Skip to main content

Thank you for visiting You are using a browser version with limited support for CSS. To obtain the best experience, we recommend you use a more up to date browser (or turn off compatibility mode in Internet Explorer). In the meantime, to ensure continued support, we are displaying the site without styles and JavaScript.

Decadal modulation of global surface temperature by internal climate variability



Despite a steady increase in atmospheric greenhouse gases (GHGs), global-mean surface temperature (T) has shown no discernible warming since about 2000, in sharp contrast to model simulations, which on average project strong warming1,2,3. The recent slowdown in observed surface warming has been attributed to decadal cooling in the tropical Pacific1,4,5, intensifying trade winds5, changes in El Niño activity6,7, increasing volcanic activity8,9,10 and decreasing solar irradiance7. Earlier periods of arrested warming have been observed but received much less attention than the recent period, and their causes are poorly understood. Here we analyse observed and model-simulated global T fields to quantify the contributions of internal climate variability (ICV) to decadal changes in global-mean T since 1920. We show that the Interdecadal Pacific Oscillation (IPO) has been associated with large T anomalies over both ocean and land. Combined with another leading mode of ICV, the IPO explains most of the difference between observed and model-simulated rates of decadal change in global-mean T since 1920, and particularly over the so-called ‘hiatus’ period since about 2000. We conclude that ICV, mainly through the IPO, was largely responsible for the recent slowdown, as well as for earlier slowdowns and accelerations in global-mean T since 1920, with preferred spatial patterns different from those associated with GHG-induced warming or aerosol-induced cooling. Recent history suggests that the IPO could reverse course and lead to accelerated global warming in the coming decades.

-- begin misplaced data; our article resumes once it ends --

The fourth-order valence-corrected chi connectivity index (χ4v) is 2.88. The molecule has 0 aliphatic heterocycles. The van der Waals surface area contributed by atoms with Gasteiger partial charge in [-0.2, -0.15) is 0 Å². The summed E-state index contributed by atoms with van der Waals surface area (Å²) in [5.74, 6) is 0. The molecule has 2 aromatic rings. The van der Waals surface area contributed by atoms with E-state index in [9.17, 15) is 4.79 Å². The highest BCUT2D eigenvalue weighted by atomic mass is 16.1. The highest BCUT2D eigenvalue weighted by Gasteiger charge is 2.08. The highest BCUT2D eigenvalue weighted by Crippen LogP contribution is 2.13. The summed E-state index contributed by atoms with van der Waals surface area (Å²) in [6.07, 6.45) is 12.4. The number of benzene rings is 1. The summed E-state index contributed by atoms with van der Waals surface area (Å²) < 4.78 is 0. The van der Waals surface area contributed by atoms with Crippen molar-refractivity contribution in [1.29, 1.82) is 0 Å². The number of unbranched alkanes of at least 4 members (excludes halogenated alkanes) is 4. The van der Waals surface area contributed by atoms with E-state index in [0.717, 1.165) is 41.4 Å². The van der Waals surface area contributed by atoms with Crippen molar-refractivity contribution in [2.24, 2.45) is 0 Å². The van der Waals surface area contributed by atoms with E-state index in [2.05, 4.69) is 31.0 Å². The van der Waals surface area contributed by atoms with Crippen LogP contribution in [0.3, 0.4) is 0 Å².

This is a preview of subscription content, access via your institution

Access options

Rent or buy this article

Prices vary by article type



Prices may be subject to local taxes which are calculated during checkout

Figure 1: Time series of the near-global (60° S–75° N) mean surface temperature anomalies (T′, all relative to the 1961–1990 mean) from 1920 to 2013.
Figure 2: Time series of the principal components and spatial patterns of the first and fourth leading EOFs in the near-global surface temperature fields during 1920–2013.
Figure 3: Evolution of decadal trends in global-mean surface temperatures.
Figure 4: Simulated time series of the near-global mean surface temperature anomalies (relative to the 1961–1990 mean) from 1920 to 2013